Another report about the series of confused decisions
US denies Pakistan nuclear report
The US government has rejected a report that Washington has a team ready to secure Pakistan's nuclear arsenal due to fears that the country is unstable.
Ian Kelly, a state department spokesman, dismissed the report by Seymour Hersh in the New Yorker which said that the US has a special force in place that would move to secure Pakistan's nuclear weaponry in the event of a crisis.
"The US has no intention of seizing Pakistani nuclear weapons or material we see Pakistan as a key ally in our common effort to fight violent extremists and to foster regional stability," Kelly said.
He said the US was "working very closely with Pakistan on a number of important initiatives regarding regional security".
"We do provide them with assistance, as you know," he said, but added: "We have confidence in the ability of the Pakistani government to provide adequate security for their nuclear programmes and materials."
Rapid response force
Hersh, a Pulitzer prize-winning writer, said in his report that the US and Pakistan have agreed on a security protocol allowing a special US team to assist in the guarding of Pakistan's nuclear armaments.
"There certainly is a rapid response force; I'll take it a step further it is called a 'Tailored Fest'," he told Al Jazeera on Tuesday.
"I just wish they would not deny stuff that is actually publicly available if you know where to look for it. It is a force that [will act] in case of any nuclear incident or any other terrorism-related incident.
"The men, and the women, who I assume will work on it include not only US state department counter-terror people but also the CIA, the FBI and other special operators, as a unified team.
"They have to report within four hours of a crisis to Andrews air field [in Washington DC] and be sent on their way."
Hersh said that the unit was scrambled last summer to respond to an alert in Pakistan, but the incident proved to be a false alarm.
"There was a report that turned out to be aborted [about] some nuclear incident, probably a missing nuke in Pakistan. This is a super worry for the United States of America, and it always has been," Hersh said.
Pakistan is thought to have set up its nuclear programme in 1971, soon after a war with India. The country is estimated to possess between 60 and 120 nuclear weapons.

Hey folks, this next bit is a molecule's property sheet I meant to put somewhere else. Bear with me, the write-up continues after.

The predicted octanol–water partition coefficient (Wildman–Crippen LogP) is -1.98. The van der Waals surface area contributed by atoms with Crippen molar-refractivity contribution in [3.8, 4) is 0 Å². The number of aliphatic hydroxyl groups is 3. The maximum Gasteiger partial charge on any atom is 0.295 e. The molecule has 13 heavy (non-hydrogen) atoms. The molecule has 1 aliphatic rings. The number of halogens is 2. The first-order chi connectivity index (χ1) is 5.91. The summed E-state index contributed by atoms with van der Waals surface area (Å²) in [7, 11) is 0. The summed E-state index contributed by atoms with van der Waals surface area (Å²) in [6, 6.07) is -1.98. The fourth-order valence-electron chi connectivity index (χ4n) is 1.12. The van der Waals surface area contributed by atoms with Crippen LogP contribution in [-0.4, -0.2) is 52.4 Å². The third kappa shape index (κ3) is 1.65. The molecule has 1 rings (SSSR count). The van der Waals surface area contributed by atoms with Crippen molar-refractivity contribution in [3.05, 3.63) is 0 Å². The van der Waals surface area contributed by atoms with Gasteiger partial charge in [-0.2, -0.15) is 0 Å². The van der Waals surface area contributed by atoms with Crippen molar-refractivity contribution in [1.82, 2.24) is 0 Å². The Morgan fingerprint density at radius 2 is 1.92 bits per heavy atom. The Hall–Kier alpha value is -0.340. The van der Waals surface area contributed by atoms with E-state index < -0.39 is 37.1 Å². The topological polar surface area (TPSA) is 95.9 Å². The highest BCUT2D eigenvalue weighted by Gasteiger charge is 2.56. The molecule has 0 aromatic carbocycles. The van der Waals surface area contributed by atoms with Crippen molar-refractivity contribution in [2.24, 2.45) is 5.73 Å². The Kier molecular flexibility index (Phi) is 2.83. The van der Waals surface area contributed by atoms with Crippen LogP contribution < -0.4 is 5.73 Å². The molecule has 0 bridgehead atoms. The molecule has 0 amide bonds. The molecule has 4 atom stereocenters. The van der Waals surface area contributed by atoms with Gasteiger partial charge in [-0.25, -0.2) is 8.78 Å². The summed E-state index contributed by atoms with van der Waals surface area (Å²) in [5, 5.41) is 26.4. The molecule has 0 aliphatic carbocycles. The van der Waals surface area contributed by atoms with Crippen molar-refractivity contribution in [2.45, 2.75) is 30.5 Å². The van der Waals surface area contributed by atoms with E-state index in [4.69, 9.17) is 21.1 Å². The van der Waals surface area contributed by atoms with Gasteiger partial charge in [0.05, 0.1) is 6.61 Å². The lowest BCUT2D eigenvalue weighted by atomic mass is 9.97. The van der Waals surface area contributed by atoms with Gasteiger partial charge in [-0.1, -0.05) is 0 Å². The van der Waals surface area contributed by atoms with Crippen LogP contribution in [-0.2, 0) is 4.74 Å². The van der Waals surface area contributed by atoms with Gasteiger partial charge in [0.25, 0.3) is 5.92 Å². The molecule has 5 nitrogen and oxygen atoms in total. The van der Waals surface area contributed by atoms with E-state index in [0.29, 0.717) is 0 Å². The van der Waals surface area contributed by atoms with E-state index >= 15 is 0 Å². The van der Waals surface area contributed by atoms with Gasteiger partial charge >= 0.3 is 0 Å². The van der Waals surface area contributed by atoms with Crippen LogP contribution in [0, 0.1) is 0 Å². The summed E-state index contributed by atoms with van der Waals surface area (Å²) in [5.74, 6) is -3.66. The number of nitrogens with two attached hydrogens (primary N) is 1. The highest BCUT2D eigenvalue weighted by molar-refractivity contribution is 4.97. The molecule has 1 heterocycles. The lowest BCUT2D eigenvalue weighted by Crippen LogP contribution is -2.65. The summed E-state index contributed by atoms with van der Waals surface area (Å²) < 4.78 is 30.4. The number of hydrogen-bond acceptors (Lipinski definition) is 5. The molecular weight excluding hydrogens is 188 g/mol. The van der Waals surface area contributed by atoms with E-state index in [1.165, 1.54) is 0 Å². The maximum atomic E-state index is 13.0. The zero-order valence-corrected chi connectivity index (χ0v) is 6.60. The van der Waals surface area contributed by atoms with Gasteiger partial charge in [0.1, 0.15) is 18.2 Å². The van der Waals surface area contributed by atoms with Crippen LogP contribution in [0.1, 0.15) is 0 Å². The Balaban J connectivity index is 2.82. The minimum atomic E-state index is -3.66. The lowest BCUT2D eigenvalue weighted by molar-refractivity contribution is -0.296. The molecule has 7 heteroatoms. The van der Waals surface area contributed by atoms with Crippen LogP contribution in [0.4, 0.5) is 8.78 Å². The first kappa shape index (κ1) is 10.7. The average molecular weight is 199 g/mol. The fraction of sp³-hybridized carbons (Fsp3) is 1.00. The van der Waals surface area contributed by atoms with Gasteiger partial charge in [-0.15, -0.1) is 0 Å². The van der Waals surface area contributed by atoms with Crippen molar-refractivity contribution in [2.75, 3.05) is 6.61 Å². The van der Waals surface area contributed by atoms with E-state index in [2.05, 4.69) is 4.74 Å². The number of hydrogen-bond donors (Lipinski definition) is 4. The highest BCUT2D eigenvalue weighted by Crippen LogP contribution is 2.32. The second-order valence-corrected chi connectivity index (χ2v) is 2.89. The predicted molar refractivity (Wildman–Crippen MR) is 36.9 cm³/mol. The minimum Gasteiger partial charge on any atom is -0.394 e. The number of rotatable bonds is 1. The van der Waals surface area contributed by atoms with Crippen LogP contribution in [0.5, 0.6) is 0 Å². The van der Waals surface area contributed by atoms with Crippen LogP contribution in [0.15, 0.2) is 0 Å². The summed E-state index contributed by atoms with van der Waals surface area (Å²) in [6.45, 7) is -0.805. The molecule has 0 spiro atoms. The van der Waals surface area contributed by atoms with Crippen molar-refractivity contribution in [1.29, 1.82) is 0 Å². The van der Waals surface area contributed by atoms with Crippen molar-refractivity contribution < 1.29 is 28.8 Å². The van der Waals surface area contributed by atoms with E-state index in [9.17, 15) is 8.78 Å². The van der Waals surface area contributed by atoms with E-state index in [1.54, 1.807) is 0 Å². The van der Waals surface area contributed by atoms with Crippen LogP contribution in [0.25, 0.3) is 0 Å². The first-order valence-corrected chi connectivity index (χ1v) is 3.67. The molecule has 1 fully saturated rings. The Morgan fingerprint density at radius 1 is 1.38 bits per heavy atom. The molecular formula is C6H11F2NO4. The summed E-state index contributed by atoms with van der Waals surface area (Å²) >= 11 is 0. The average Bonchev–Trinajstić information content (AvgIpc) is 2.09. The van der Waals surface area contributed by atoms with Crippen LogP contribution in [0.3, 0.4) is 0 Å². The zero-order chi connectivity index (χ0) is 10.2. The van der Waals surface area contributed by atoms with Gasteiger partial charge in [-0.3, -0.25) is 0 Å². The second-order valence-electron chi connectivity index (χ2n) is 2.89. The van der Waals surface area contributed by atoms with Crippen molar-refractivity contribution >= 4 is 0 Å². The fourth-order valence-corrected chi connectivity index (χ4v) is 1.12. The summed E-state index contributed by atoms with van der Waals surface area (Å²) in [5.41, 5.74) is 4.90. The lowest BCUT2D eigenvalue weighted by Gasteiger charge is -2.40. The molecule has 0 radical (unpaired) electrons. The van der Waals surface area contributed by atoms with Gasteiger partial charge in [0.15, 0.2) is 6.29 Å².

The Pentagon has said the US is providing some training and equipment to Pakistan to improve its nuclear security.
Hillary Clinton, the US secretary of state, said in the wake of an attack on Pakistan's military headquarters in Rawalpindi in October that Washington had "confidence in the Pakistani government's control over nuclear weapons".
But during a subsequent visit to Pakistan, she urged Islamabad to acknowledge the threat of what she called "nuclear-armed extremists", while calling on the country to join nuclear non-proliferation talks.
Washington and Islamabad have each denied that US special forces are on standby inside Pakistan, but Hersh insists they are there.
"Eight years ago I wrote about another group in the New Yorker, right after 9/11. [That group] had been set up in the late 90s in the Pentagon.
"So there are at least two groups that are involved, and there is probably a separate group in the [US] department of energy that also does stuff," Hersh told Al Jazeera.
"So we have a lot of groups that have a lot of responsibility in case of a nuclear crisis. The group I am writing about [now], which is on a standby basis, I think is basically in [Pakistan], whether it is in Islamabad or the US embassy.
"This is a standby group whose mission is in case of trauma inside Pakistan we are not talking about the Pakistani Taliban taking over, that is not going to happen but basically in case of a mutiny
they are there in case the Pakistanis want back-up."